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A JAMA Internal Medicine report has shown that the rate of arthroscopic surgery has significantly declined, in an era when arthroplasty and the incidence of osteoarthritis (OA) has increased. (Citation source http://bit.ly/2DtpeUp)
The analysis was undertaken as numerous studies have failed to show significant long-term benefits when arthroscopy was used to manage knee pain, meniscal tears and knee OA.
Researchers examined data on all surgeries done on patients 18 and older in Florida from 2002 to 2015.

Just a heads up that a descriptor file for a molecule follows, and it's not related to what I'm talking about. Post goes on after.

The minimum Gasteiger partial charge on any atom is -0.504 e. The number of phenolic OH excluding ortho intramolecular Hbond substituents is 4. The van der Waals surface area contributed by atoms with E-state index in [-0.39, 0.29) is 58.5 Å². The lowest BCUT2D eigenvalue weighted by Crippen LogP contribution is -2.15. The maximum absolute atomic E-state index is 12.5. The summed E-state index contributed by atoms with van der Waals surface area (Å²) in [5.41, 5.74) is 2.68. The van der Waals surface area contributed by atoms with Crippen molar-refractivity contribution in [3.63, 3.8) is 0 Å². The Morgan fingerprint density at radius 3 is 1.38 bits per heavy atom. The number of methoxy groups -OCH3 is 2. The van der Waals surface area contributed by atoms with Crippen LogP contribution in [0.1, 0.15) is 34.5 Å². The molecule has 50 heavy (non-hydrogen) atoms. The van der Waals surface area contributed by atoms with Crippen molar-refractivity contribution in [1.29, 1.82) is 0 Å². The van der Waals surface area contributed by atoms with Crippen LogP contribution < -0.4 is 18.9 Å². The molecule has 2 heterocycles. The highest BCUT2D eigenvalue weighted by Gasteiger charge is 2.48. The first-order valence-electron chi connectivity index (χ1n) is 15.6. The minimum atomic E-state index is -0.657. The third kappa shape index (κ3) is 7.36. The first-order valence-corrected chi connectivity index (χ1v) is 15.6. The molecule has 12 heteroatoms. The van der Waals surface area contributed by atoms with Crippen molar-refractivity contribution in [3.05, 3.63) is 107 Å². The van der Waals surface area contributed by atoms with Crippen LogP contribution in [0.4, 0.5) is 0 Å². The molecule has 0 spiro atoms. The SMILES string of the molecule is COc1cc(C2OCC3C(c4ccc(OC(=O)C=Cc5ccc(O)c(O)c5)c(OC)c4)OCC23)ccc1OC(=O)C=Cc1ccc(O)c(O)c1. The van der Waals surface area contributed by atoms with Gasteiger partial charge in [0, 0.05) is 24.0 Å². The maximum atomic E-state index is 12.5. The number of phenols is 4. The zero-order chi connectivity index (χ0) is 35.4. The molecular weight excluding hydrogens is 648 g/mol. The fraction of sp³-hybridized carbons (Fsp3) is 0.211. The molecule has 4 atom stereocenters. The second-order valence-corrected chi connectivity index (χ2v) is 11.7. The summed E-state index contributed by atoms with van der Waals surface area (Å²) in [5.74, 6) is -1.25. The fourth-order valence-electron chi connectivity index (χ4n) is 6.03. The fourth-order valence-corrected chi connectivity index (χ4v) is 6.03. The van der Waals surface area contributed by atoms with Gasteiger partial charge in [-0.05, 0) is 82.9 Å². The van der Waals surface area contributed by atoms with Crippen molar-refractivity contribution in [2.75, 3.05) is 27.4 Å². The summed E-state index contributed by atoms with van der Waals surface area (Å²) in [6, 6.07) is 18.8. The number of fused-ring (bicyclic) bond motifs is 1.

During this era, there were a total of 868,482 arthroscopic knee procedures and an overall decline in arthroscopic operations of 23%, even moreso after 2008.
In 2002, the knee arthroscopy rate in Florida was 449 procedures per 100,000 adults. By 2015 this fell to 345 procedures per 100,000 adults. During this timespan, overall knee arthroplastly increased.
The sharper declines after 2008 follow publication of another major study that failed to show a different in outcomes between arthroscopic surgery and medical management.